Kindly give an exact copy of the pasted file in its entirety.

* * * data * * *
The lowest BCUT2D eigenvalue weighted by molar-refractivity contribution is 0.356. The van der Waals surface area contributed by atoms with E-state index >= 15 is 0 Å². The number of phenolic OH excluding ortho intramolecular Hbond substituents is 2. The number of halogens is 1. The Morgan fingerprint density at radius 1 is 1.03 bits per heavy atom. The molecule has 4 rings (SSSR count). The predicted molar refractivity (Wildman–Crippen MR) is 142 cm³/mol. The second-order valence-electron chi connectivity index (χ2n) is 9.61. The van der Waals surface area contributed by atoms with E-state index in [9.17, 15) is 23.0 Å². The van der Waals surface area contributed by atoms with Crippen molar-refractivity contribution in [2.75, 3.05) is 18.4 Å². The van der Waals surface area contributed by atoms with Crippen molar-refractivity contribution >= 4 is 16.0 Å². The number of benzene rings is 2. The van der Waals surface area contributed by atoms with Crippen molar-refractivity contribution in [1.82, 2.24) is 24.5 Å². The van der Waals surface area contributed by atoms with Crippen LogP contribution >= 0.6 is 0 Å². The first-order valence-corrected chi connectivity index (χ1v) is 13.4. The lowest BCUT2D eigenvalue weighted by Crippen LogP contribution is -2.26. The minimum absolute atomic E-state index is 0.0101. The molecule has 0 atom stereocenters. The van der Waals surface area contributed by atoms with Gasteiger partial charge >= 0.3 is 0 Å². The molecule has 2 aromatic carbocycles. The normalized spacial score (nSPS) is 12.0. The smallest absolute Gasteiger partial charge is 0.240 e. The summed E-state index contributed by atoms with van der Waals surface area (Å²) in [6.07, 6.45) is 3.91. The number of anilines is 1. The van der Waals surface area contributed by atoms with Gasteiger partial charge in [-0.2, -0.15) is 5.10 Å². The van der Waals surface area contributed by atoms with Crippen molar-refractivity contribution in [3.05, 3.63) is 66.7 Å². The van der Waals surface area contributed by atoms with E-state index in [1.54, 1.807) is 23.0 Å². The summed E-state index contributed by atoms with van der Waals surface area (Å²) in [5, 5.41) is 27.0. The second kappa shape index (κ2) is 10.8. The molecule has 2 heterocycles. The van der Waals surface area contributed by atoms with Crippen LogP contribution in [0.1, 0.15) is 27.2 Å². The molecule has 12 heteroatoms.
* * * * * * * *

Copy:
The lowest BCUT2D eigenvalue weighted by molar-refractivity contribution is 0.356. The van der Waals surface area contributed by atoms with E-state index >= 15 is 0 Å². The number of phenolic OH excluding ortho intramolecular Hbond substituents is 2. The number of halogens is 1. The Morgan fingerprint density at radius 1 is 1.03 bits per heavy atom. The molecule has 4 rings (SSSR count). The predicted molar refractivity (Wildman–Crippen MR) is 142 cm³/mol. The second-order valence-electron chi connectivity index (χ2n) is 9.61. The van der Waals surface area contributed by atoms with E-state index in [9.17, 15) is 23.0 Å². The van der Waals surface area contributed by atoms with Crippen molar-refractivity contribution in [2.75, 3.05) is 18.4 Å². The van der Waals surface area contributed by atoms with Crippen molar-refractivity contribution >= 4 is 16.0 Å². The number of benzene rings is 2. The van der Waals surface area contributed by atoms with Crippen molar-refractivity contribution in [1.82, 2.24) is 24.5 Å². The van der Waals surface area contributed by atoms with Crippen LogP contribution >= 0.6 is 0 Å². The first-order valence-corrected chi connectivity index (χ1v) is 13.4. The lowest BCUT2D eigenvalue weighted by Crippen LogP contribution is -2.26. The minimum absolute atomic E-state index is 0.0101. The molecule has 0 atom stereocenters. The van der Waals surface area contributed by atoms with Gasteiger partial charge >= 0.3 is 0 Å². The molecule has 2 aromatic carbocycles. The normalized spacial score (nSPS) is 12.0. The smallest absolute Gasteiger partial charge is 0.240 e. The summed E-state index contributed by atoms with van der Waals surface area (Å²) in [6.07, 6.45) is 3.91. The number of anilines is 1. The van der Waals surface area contributed by atoms with Gasteiger partial charge in [-0.2, -0.15) is 5.10 Å². The van der Waals surface area contributed by atoms with Crippen molar-refractivity contribution in [3.05, 3.63) is 66.7 Å². The van der Waals surface area contributed by atoms with E-state index in [1.54, 1.807) is 23.0 Å². The summed E-state index contributed by atoms with van der Waals surface area (Å²) in [5, 5.41) is 27.0. The second kappa shape index (κ2) is 10.8. The molecule has 2 heterocycles. The van der Waals surface area contributed by atoms with Crippen LogP contribution in [0.1, 0.15) is 27.2 Å². The molecule has 12 heteroatoms.